5 Food Combinations That Make Jalebis Taste Even Better

Of course, the good old jalebi is heaven but have you tried it in these combos?

Published On Sep 23, 2022 | Updated On Mar 08, 2024


Jalebi, jhangari, jilapir, zelapi – regardless of what you call it, we can safely say, this deep-fried sweet dish is one of India’s top favourite sweet dishes. However, not many know that this fried goodness – which is commonly made using all-purpose flour, yoghurt, ghee, saffron, and cardamom; and soaked in sugar syrup – is not actually of Indian origin. 


Yes, you read that right. The ‘shaan’ (pride) of most sweetmeat shops of our country, the humble jalebi originated in West Asia as ‘zalabiya’. Indian cuisine was introduced to zalabiya during the medieval period when Turkish and Persian traders brought the zalabiya to the subcontinent. Little did the people of then know that one day, jalebi will become an inseparable part of our festivals and celebrations.

A prominent feature at sweet shops, here are five different ways jalebi is commonly enjoyed across the country.


Hot and crispy jalebis with a generous portion of creamy rabdi is what dreams are made of! Okay, pardon our exaggeration, but when it comes to this sinful sweet dish, all of us tend to go a bit overboard talking about it.

Parts of North India can be credited for the jalebi-rabdi combination. North Indians prefer eating their jalebis dunked in warm or chilled rabdi. Did you know? This combo is Bollywood actress Shilpa Shetty’s favourite Indian sweet dish.


If you’re a calorie-conscious person, you need some major courage to give this treat a shot. Popularly known as doodh jalebi, it is basically jalebis dunked in a glass full of milk. This classic combination is finished off with a thick wedge of fresh cream or malai.

People in parts of Uttar Pradesh, including Haridwar, like to start their mornings with doodh jalebi. Many say, it energises the body and lays the foundation for a happy day.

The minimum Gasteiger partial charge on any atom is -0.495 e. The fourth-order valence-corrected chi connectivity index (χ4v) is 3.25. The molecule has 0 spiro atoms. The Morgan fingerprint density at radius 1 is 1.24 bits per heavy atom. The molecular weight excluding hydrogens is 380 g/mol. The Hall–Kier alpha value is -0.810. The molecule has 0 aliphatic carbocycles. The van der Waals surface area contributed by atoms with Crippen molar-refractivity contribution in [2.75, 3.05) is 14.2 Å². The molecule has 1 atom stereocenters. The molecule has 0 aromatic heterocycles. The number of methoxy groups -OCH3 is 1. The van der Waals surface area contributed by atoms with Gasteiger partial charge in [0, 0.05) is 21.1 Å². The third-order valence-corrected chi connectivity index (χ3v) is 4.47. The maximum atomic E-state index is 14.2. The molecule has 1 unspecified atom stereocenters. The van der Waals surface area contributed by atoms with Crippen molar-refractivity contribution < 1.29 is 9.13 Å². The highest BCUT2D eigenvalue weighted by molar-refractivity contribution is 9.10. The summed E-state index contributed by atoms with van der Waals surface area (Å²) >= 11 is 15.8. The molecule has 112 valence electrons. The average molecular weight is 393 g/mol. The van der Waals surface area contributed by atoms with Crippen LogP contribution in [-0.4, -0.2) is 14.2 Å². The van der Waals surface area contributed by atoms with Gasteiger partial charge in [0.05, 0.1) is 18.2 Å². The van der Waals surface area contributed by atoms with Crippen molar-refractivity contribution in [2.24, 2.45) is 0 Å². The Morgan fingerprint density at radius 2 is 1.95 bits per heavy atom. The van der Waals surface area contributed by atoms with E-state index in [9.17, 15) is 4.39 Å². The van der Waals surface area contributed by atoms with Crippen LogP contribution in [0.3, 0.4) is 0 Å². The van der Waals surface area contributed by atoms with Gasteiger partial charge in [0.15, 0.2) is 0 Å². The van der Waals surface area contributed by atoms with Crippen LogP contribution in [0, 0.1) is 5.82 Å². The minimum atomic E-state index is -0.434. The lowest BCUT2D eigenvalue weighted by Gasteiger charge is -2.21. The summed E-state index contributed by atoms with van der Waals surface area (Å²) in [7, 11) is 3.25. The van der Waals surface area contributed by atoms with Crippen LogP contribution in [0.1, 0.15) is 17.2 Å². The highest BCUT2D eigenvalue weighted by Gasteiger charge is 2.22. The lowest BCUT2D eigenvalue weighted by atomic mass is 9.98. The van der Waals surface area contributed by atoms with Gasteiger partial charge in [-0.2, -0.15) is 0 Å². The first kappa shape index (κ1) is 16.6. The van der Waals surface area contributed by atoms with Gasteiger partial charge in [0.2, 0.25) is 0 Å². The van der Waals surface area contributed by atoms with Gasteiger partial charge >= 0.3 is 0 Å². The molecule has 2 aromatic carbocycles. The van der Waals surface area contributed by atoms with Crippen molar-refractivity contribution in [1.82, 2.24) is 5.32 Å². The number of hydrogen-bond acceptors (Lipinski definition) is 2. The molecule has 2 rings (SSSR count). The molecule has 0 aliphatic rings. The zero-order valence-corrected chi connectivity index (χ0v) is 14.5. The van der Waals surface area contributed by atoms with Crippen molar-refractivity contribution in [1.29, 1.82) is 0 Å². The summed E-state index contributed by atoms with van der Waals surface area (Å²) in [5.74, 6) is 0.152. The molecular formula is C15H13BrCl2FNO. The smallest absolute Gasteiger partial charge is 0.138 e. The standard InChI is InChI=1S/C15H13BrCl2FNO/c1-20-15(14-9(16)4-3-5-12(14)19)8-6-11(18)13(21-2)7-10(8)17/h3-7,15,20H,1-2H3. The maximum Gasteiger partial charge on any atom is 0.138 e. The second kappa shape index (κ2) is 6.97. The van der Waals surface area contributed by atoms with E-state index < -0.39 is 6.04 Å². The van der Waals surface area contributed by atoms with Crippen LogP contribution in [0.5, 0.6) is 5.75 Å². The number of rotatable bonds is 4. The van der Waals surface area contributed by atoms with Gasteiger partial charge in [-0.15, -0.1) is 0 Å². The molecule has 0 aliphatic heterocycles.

Fafda is a popular Gujarati snack made using gram flour, turmeric, and carom seeds. It is fried crisp and served with chutney or raw papaya salad (popularly known as sambhara). Apart from being eaten with chutney or salad, fafdas are also served with jalebis.

The sweetness of the jalebis and the salty-spicy flavours of these Indian-style crisps make for an interesting combination – a flavour bomb, to say the least. Fafda-jalebi makes for Gujarat’s favourite breakfast dishes but can also be eaten as a snack throughout the day.


Jalebis are available across the country but the combination of poha and jalebi is something that’s unique to Indore, Madhya Pradesh. Indori poha-jalebi is one of the most famous breakfast dishes in this city.

Now, you may say, poha is available in several parts of the country so what’s so special about the Indore version? The Indori folks garnish their poha with a generous portion of Ratlami sev, salted boondi (fried gram flour pearls), chopped onions and pomegranate. One of the best places to eat this poha is at the Sarafa Bazaar in Indore which is popular nationwide for its fun and innovative street food. 

Dahi jalebi is another popular breakfast combination from different cities of Uttar Pradesh. Besides UP, it is also loved in Bihar, Punjab and Haryana. It may sound like a weird combination at first, but when you try it, dahi jalebi is surely going to woo your taste buds.

In this combination, jalebi is dunked in a generous portion of sweetened whisked curd. For people who don’t like their desserts too sweet, we’d suggest you don’t add any sugar to the curd.

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